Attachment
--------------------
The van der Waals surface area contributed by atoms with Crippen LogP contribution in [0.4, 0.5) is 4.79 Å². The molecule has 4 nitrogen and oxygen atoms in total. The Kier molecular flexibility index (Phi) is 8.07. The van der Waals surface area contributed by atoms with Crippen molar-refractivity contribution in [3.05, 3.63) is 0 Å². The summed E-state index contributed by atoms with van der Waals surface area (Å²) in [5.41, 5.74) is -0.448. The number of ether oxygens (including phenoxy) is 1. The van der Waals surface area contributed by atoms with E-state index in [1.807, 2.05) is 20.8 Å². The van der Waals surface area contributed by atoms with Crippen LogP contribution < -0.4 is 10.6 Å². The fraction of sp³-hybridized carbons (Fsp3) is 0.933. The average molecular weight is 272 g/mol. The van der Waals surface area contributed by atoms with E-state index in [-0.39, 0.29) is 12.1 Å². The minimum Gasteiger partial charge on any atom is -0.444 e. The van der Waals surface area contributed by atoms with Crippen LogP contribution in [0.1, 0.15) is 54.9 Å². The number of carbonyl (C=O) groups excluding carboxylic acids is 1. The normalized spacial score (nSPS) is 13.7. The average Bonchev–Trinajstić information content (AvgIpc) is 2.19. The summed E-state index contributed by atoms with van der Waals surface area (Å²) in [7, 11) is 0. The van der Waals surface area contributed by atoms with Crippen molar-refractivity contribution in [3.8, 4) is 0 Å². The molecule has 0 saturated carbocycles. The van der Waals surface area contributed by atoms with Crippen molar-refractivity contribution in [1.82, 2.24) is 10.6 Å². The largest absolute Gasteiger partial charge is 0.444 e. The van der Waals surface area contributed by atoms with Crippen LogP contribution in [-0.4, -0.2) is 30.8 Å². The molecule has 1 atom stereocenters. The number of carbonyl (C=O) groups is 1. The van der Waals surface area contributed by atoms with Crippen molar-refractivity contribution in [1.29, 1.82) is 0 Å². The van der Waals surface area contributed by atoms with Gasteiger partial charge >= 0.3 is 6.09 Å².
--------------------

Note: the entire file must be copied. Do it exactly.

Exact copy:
The van der Waals surface area contributed by atoms with Crippen LogP contribution in [0.4, 0.5) is 4.79 Å². The molecule has 4 nitrogen and oxygen atoms in total. The Kier molecular flexibility index (Phi) is 8.07. The van der Waals surface area contributed by atoms with Crippen molar-refractivity contribution in [3.05, 3.63) is 0 Å². The summed E-state index contributed by atoms with van der Waals surface area (Å²) in [5.41, 5.74) is -0.448. The number of ether oxygens (including phenoxy) is 1. The van der Waals surface area contributed by atoms with E-state index in [1.807, 2.05) is 20.8 Å². The van der Waals surface area contributed by atoms with Crippen LogP contribution < -0.4 is 10.6 Å². The fraction of sp³-hybridized carbons (Fsp3) is 0.933. The average molecular weight is 272 g/mol. The van der Waals surface area contributed by atoms with E-state index in [-0.39, 0.29) is 12.1 Å². The minimum Gasteiger partial charge on any atom is -0.444 e. The van der Waals surface area contributed by atoms with Crippen LogP contribution in [0.1, 0.15) is 54.9 Å². The number of carbonyl (C=O) groups excluding carboxylic acids is 1. The normalized spacial score (nSPS) is 13.7. The average Bonchev–Trinajstić information content (AvgIpc) is 2.19. The summed E-state index contributed by atoms with van der Waals surface area (Å²) in [7, 11) is 0. The van der Waals surface area contributed by atoms with Crippen molar-refractivity contribution in [3.8, 4) is 0 Å². The molecule has 0 saturated carbocycles. The van der Waals surface area contributed by atoms with Crippen molar-refractivity contribution in [1.82, 2.24) is 10.6 Å². The largest absolute Gasteiger partial charge is 0.444 e. The van der Waals surface area contributed by atoms with Crippen LogP contribution in [-0.4, -0.2) is 30.8 Å². The molecule has 1 atom stereocenters. The number of carbonyl (C=O) groups is 1. The van der Waals surface area contributed by atoms with Crippen molar-refractivity contribution in [1.29, 1.82) is 0 Å². The van der Waals surface area contributed by atoms with Gasteiger partial charge >= 0.3 is 6.09 Å².